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More than eight in 10 adults now have antibodies against Covid-19.


MORE than eight in 10 adults in most parts of the UK are now likely to have Covid-19 antibodies, new figures suggest.

The estimates range from 88.7% of adults in Wales to 85.4% of adults in Northern Ireland and 86.6% in England. In Scotland the estimate is slightly lower, at just under eight in 10 adults, or 79.1%.

The presence of coronavirus antibodies suggests someone has had the infection in the past or has been vaccinated.

It takes between two and three weeks after infection or vaccination for the body to make enough antibodies to fight the virus.

Antibodies then remain in the blood at low levels, although these levels can decline over time to the point that tests can no longer detect them.

The latest estimates are from the Office for National Statistics (ONS) and are based on a sample of blood test results for the week beginning June 7.

The estimates are for people in private households and do not include settings such as hospitals and care homes.

In England, the latest estimate of 86.6% adults is up from 76.4% a month ago, while in Wales the estimate of 88.7% is up from 76.7%.

The ONS said there is a clear pattern between vaccination and testing positive for Covid-19 antibodies, but the detection of antibodies alone is not a precise measure of the immunity protection given by vaccination.

Once infected or vaccinated, the length of time antibodies remain at detectable levels in the blood is not fully known.

It is also not yet known how having detectable antibodies, now or at some time in the past, affects the chance of getting Covid-19 again.

In Wales, the highest proportion of adults likely to have tested positive for antibodies was the 70 to 74 age group (98.4%) followed by 65 to 69 (98.0%), while in Scotland the highest percentage was for people aged 65 to 69 (97.3%) followed by 70 to 74-yearolds (96.3%).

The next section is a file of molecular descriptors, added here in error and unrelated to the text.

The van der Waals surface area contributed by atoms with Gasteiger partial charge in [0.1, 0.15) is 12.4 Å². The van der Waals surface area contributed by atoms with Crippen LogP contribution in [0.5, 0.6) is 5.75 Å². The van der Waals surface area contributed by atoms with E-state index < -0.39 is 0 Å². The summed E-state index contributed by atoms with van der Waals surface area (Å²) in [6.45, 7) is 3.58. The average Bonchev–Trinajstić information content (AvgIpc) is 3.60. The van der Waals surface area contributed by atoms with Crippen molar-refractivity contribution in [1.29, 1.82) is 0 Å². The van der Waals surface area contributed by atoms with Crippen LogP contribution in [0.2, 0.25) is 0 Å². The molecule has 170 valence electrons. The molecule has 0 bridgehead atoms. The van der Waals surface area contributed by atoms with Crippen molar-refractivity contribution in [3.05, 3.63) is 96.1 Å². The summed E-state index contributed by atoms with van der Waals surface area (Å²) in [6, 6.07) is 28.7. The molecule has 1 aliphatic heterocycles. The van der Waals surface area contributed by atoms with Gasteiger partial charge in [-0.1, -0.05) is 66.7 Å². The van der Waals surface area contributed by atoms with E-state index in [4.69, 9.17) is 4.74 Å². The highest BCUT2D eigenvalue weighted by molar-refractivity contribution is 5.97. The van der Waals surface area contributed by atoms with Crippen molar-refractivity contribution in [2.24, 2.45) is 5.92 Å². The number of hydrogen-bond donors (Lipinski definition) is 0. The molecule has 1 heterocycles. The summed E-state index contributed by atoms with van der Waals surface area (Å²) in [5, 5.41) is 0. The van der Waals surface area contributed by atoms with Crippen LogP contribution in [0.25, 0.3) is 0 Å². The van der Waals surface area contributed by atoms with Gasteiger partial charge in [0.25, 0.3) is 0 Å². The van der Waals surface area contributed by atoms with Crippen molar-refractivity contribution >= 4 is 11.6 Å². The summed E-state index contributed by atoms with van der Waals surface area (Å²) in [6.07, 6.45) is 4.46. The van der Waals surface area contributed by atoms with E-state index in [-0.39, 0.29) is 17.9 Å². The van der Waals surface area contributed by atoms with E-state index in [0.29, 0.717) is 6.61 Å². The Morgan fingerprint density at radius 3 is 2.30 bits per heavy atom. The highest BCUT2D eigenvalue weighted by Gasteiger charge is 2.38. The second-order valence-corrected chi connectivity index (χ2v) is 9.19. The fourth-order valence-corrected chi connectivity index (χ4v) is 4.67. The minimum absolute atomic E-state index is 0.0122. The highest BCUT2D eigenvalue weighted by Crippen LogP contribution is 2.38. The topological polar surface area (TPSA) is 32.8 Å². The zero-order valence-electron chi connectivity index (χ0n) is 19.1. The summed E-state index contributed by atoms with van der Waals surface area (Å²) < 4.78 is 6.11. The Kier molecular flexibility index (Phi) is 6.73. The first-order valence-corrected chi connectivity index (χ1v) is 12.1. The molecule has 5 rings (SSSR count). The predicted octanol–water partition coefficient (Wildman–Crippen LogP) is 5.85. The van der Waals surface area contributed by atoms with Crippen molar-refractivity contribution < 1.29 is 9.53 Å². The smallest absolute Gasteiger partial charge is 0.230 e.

In Northern Ireland, the ONS uses different age groups due to small sample sizes, and estimates that 95.7% of people aged 70 and over were likely to have tested positive for antibodies in the week beginning June 7.

Meanwhile, Matt Hancock confirmed ministers are "working on" plans for quarantine-free overseas trips - but the travel sector has slammed the UK Government's handling of the pandemic.

The Health Secretary said the Government is looking at how to scrap the requirement for people to isolate for 10 days on their return from an amber list country.

He claimed he is "in favour of moving forward in this area" and replacing quarantine with daily testing.

""his hasn't been clinically advised yet - we're working on it," he told Sky News.

Asked if these plans could be in place as soon as August, Mr Hancock said: "We'll get there when it's safe to do so."

T" he Sun reported that the plans for quarantine-free travel would include unvaccinated children travelling with parents who have had both doses of a coronavirus jab.

Andrew Flintham, managing director of Tui, claimed Whitehall "does not understand" how the travel sector works. He told a conference organised by travel trade association Abta it is "inexplicable" that destinations such as Malta, the Greek islands and the Balearic islands are on the amber list.

Mr Flintham warned that many travel companies are "perilously close to failing", adding that "every week that goes by just pushes those people closer to that very sad outcome".

Amid claims that the Government's restrictions are based on political rather than health motives, Abta boss Mark Tanzer urged ministers to "put aside any misguided prejudices against outbound travel".

He said that the amount of state support given to travel firms is "way behind" what has happened in other countries.

Mr Tanzer issued a "heartfelt plea for political change", stating that the sector is not content to be "a political orphan", and calling for the creation of a dedicated minister with responsibility for the industry.
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Publication:Western Mail (Cardiff, Wales)
Geographic Code:4EUUK
Date:Jun 23, 2021
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